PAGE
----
Holding My Heart Together with Twine and Super Glue: A Review of Laura Stevenson’s newest album Cocksure

Having heard as much Laura Stevenson as I could have possibly found with only the Internet and my own mediocre brain guiding me, I have gone through every emotional phase that a musician such as Laura can ensue. After her last album, The Wheel (which, surprisingly, had a huge country influence) was released, I think all Laura Stevenson listeners were curious on what she was going to do next. The Wheel caused a ton of mixed feelings for fans. Fans that have followed her since her days with Bomb the Music Industry!, felt sort of abandoned, as there was a loss of the true punk roots in the album. Those who listen to Laura because of her lyrics, however, saw an intense maturity in the way that Laura explained her turmoil and past. In past records, such as A Record, Laura has a beautiful sense of vulnerability, but much of the charm and pain is pushed in to her songs with a wall of metaphors that are impossible to decode fully, though easily decoded into blurry feelings and grey outlooks. The Wheel showed a much stronger focus on literal lyrics, still powered by Laura’s raw and enormous vocal range.

So where are we after that album? We have an eerie folk album, with A Record; we have a poppy punk (NOT pop punk) record with Sit Resist, and an alt-country/folk punk record with The Wheel. LAURA, WHERE ARE YOU TAKING US?!?!

Naturally, Laura didn’t move in the direction that would make her a pop star, though she has the talent to do so. Instead, she created Cocksure, an emotionally raw album that leans most of its weight on Laura’s punk roots. In this album you hear a harsh amount of self-pity (not the same self-pity that The Weeknd uses) that reminds me of the cautionary tales she tells in songs like
“Caretaker” and “Beets Untitled”, with an added dose of numbness to the world. The guitar work, exemplified in “Sit Resist”, has a fantastic way of working on and off with the drums and Laura’s voice to crescendo the grit of the lyrics. Pulling back to her roots, taking away much of the beautiful violin used in The Wheel, Cocksure adds light tints of accordion, bringing the folk punk enthusiasts hope.

The only generally positive song on this album is the first song that was released, “Torch Song”, in which she takes a different perspective than the rest of the record, and talks about someone that is not herself. It has hints of a long distance relationship or a break up that is physically close, but emotionally distant. The simplicity of the song keeps the viewer unclear about why this turmoil is happening, as the lyrics only speak of the turmoil. Again, Laura is behind her wall.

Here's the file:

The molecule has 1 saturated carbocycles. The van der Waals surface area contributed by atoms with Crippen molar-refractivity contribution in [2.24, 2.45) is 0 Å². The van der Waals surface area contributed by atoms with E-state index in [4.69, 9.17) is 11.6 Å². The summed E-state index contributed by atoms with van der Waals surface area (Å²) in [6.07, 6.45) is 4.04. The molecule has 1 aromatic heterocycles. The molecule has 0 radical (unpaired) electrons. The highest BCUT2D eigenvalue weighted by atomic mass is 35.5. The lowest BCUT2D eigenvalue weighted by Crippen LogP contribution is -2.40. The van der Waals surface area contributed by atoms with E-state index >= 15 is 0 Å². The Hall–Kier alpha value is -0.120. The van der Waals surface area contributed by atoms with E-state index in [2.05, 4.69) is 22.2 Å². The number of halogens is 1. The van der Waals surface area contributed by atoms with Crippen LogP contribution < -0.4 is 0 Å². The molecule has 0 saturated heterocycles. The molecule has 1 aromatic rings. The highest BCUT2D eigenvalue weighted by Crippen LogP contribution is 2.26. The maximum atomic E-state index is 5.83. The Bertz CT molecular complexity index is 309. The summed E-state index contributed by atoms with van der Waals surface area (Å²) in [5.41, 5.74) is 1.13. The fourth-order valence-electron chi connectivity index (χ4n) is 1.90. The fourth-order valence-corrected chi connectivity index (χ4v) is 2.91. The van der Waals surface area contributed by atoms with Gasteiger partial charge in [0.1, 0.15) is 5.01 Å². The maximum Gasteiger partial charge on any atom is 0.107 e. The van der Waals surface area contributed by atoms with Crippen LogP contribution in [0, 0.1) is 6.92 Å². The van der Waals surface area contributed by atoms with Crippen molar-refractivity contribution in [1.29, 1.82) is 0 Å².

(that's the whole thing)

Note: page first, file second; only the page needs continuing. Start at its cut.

This romantic wall may never come down for Laura; however, her shame wall is taken down with the next song on the album, “Jellyfish”. Jellyfish emulates anxiety, exhaustion, and numbness to world, in possibly the most truthful and clearly that I have ever heard. She uses the metaphor of a jellyfish as something that is not to be touched. As someone with social anxiety, this rang more than true with me, and I often feel that I cannot help but sting those that talk to me, when I am feeling some kind of way.

Grouping three of her similar songs together, “Ticket Tape”, “Fine Print”, and “Tom Sawyer/You Know Where to Find Me”, I can explain the three angles of this album. These three songs create the slow, horribly fragile, yet guarded feeling of the album. In these songs, one can feel Laura’s loss of faith in people, including herself. With the lyrics, “there is a monster in my clothes,” she screams, “get away from me,” in a similar way to the way she screams, “stay away from me,” in “Beets Untitled”. These slower songs of warning are complimented by ode’s to anxiety such as “Claustraphobe”, that talk about the inward struggles of her own mind.


The most interesting song on this album is “Happier, etc.” It is the most interesting song, because it tells a story of someone that was clearly close to Laura, but has a way of making Laura upset and in a horrible mood. The clear self-pity in this song is shown by the implied notion that Laura knows that this person has a bad influence on her, but she does not realize it until this person is gone. This is such a relatable subject, and again, Laura puts something in to words, that I never could myself, and she does it so simply.

Cocksure, released on Don Giovanni records, is a fantastic album from start to finish. The content varies heavily but keeps your mood in a fluctuation of grey tones, as Laura creates a cautionary tale of herself and prints a clear warning sign on to her personality. Despite the warning, I want to keep listening to this album. The inner-suffering she faces is not only, brutal, but relatable. Described, perfectly with her lyrics, “Does it hurt more, where you are? Can you make due?” Laura has torn out my heart and tied it beautifully together with twine as I slowly drip super glue into it, hoping that will somehow help.

MARCUS SHRIVER | Sleeper-Kittey | KXSU Head Reporter


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